The European Union has gone ahead and drafted plans so as to capture and store hundreds of millions of tons of CO2 emissions by 2050 so as to make sure that the various sectors can go on to meet Europe’s climate change objectives, a draft document showed.
Accomplishing the 2050 net zero emissions target of the EU is going to require companies to make a green energy switch and also change their production methodology. For sectors that go on to lack the technologies to do this, their leftover emissions will have to be captured in order to avoid them going into the atmosphere, thereby fuelling global warming.
It is well to be noted that by 2050, the EU will require to capture almost 450 million tons of CO2 every year, as per a draft European Commission plan that happened to be seen by Reuters.
According to the draft, by the same date, most of the leftover emissions from EU industries will have to be captured as well as stored, especially from the cement as well as the chemical sectors.
It is quite interesting to note that the EU emitted 3.6 billion tons of CO2, which is equivalent to 2022, as per the official data. Most CO2 that happens to be captured in 2050 will be stored underground permanently and some would be made use of in industrial processes such as chemical manufacturing.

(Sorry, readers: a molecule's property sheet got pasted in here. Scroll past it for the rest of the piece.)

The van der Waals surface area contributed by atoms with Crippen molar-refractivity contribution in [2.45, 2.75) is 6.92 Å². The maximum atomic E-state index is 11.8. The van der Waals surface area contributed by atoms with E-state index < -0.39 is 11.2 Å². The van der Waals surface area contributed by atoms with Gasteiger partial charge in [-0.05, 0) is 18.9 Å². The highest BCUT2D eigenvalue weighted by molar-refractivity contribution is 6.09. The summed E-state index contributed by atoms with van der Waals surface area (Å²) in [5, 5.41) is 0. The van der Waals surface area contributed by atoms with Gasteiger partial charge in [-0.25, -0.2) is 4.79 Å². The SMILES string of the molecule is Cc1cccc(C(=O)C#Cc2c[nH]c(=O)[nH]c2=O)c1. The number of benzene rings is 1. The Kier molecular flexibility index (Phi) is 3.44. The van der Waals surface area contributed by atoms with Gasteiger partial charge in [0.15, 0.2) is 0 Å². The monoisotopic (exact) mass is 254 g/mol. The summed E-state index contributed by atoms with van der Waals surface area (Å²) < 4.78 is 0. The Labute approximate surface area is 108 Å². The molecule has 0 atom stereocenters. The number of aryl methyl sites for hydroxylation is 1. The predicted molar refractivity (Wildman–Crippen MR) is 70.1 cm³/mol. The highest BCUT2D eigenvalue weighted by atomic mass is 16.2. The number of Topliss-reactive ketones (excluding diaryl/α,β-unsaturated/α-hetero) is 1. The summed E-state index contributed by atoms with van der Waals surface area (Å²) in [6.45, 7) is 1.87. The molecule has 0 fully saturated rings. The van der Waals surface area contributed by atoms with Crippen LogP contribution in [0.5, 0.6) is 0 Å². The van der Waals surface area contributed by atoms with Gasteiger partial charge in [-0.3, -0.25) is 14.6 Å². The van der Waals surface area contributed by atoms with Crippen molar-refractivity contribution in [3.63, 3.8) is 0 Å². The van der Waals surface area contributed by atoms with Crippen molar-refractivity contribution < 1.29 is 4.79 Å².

The draft remarked that 100 million tons of CO2, which could be captured by 2050, will be in the power sector, right from the power plants running on CO2-emitting fossil fuels or biogenic sources such as organic waste.
Apparently, the EU will require to capture almost 200 million tons of CO2 from the atmosphere directly so as to balance out some leftover emissions in 2050, said the draft.
The director of campaign group CCS Europe, Chris Davies, said that a dearth when it comes to political support has gone on to leave the EU playing catch-up in order to quickly scale the technology. The fact is that the EU has no CO2 storage projects that are functional.
Davies, who also happens to be a former lawmaker, said that most governments have done their best so as to put this on that too difficult back burner. The Commission has already declined to comment when it comes to the draft document, which was at first reported by Bloomberg News.
The draft went on to state that building carbon capture as well as storage infrastructure this decade will need both EU as well as national funds.